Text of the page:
I have an awesome feminist friend who lives up on a farm in Sandstone, Minnesota. I went to visit her last weekend and returned home with a bag full of rhubarb. I haven’t made anything with rhubarb in it for quite some time, so I wasn’t sure what to expect in terms of taste, but all three of the recipes I found turned out great.
Makes 4 to 6 servings Ingredients
1 1/4 cups white whole wheat flour (see note)
- 3/4 cup light brown sugar
- 1/2 cup rolled oats
- 6 to 7 tbsp vegetable oil
- 1 pound rhubarb (about 3 cups), cut into 3/4 inch pieces
- 3/4 cup granulated sugar
- zest of half an orange
- 1/2 tsp ground cinnamon
Note: I used white whole wheat flour instead of all-purpose flour in this recipe, which required me to use less than the 1 1/4 cups. Check the flour bag for substitution advice or go here. Instructions
- In a medium bowl, combine 1 cup (minus two tablespoons) whole wheat flour, light brown sugar, oats and the oil. Mix with your hands until the dough stays together in clumps when squished in your hand. Refrigerate for 30 minutes.
- Preheat oven to 350°F. In another medium bowl, combine the rhubarb with granulated sugar, 1/4 cup flour (minus 1 1/2 teaspoons), orange zest and cinnamon. The mixture won’t really stay together that well, but do the best you can to get it all mixed up. Transfer the rhubarb mixture to an oven proof baking dish and cover with the chilled oat mixture.
- Bake for 35 minutes, or until oat mixture is golden and rhubarb is bubbly. If sides are browning but top is not, place under broiler for a bit, but watch carefully so as not to over-brown. Let cool briefly; serve while still warm.
Source: Adapted from Orangette.
- 1 cup white whole wheat flour (or sub in a bit more all-purpose flour)
- 1/3 cup confectioner’s sugar
- 3 tbsp cornstarch
- 1/4 tsp salt
- 3 tbsp vegetable oil
- 2 tbsp Earth Balance, softened
- 2 cups coarsely chopped strawberries, fresh or frozen, plus more for garnish, if desired
- 2 cups coarsely chopped rhubarb
- 1/3 cup water
- 2 tbsp lemon or lime juice
- 1/3 cup granulated sugar
- 3 tbsp cornstarch
- 1/8 tsp salt
- 2 eggs
- confectioner’s sugar for garnish
- Preheat oven to 350°F. Line a 9″ by 9″ baking pan with tin foil and coat foil with cooking spray.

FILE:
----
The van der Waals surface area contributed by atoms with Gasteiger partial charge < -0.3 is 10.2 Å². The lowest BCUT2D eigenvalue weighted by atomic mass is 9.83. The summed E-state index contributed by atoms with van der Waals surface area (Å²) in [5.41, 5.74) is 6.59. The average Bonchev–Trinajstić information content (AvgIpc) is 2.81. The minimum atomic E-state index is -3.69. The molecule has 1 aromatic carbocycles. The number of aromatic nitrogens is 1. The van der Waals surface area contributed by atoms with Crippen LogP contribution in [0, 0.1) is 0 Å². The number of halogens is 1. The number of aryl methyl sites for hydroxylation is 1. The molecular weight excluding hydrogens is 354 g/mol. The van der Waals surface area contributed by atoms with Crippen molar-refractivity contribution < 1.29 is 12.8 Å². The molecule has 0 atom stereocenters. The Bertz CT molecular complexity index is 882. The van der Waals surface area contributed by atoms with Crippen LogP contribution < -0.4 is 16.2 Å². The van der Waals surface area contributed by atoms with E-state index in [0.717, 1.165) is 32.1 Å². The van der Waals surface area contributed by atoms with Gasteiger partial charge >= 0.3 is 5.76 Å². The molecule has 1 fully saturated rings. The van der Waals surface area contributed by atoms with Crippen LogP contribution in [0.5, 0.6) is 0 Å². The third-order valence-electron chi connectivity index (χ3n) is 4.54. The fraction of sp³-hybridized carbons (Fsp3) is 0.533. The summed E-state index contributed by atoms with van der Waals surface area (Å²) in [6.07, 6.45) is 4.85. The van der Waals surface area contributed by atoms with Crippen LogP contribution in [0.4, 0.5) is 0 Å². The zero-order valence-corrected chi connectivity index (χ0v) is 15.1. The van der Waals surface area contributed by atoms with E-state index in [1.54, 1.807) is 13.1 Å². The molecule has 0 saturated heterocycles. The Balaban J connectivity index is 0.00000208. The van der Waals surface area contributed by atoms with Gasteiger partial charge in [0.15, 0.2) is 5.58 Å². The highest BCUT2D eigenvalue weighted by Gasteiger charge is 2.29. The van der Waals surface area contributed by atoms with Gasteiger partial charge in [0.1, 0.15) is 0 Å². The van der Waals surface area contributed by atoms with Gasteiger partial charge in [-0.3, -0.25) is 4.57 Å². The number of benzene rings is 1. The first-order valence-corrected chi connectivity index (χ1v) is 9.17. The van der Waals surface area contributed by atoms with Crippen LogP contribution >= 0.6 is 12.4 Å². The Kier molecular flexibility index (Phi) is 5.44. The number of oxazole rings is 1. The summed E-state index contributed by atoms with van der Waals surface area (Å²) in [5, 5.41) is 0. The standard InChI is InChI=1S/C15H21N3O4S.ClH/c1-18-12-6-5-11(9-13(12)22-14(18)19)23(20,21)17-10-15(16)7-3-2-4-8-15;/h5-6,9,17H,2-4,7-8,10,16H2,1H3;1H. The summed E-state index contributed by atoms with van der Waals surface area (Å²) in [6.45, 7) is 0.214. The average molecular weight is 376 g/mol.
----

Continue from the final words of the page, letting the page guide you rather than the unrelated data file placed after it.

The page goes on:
- Prepare the crust: In medium bowl, combine flour, confectioner’s sugar, cornstarch, and 1/4 tsp salt. Add the oil and butter and blend into mixture using your fingertips. Mixture will be a bit crumbly, but do your best to firmly press it into the baking pan. I found using my thumbs and knuckles worked well. Place in the oven and bake until the edges just start to brown, about 15 to 20 minutes.
- Prepare filling: In a medium saucepan combine the strawberries, rhubarb, and water. Cook over high heat, stirring frequently, until the fruit is soft and a good amount of juice is produced. Pour the mixture through a fine-mesh sieve into a measuring cup; I put my measuring cup in a bowl to catch the overflow. You’ll need 1 cup of strained juice in total. Once you have one cup of juice, add the lemon/lime juice and stir.
- In a medium bowl, whisk together the granulated sugar, cornstarch, and 1/8 tsp salt. Add the eggs and whisk until combined. Stir in the fruit juice mixture. Pour the filling over the crust.
- Place the pan in the oven, being careful not to spill any juice. Bake until just set, about 15 to 20 minutes. Remove the pan from the oven and let cool on wire cooling rack for about 1 1/2 hours. I left the bars in the pan after they cooled, and cut them carefully so as not to harm the nonstick pan I baked them in, but you can lift the bars out of the pan using the foil if you’d like. Garnish with powdered sugar and a bit of strawberry just before serving.
Source: Slightly adapted from Eating Well.
Rhubarb Iced Tea
- 8 stalks rhubarb, cut into 3-inch pieces
- 8 cups water
- 1/3 cup sugar
- fresh mint or basil for garnish
- In a large saucepan, combine rhubarb and water. Bring to a boil and simmer for 1 hour.
- Strain the liquid, add sugar (more or less, to taste), and stir to dissolve. Allow the tea to cool and serve over ice, with garnish, if desired.
Note: When finished I had about two and a half cups of tea. In the future I will likely double or triple the recipe, or may keep the cover on the pot so less of the moisture evaporates.
Source: Slightly adapted from MarthaStewart.com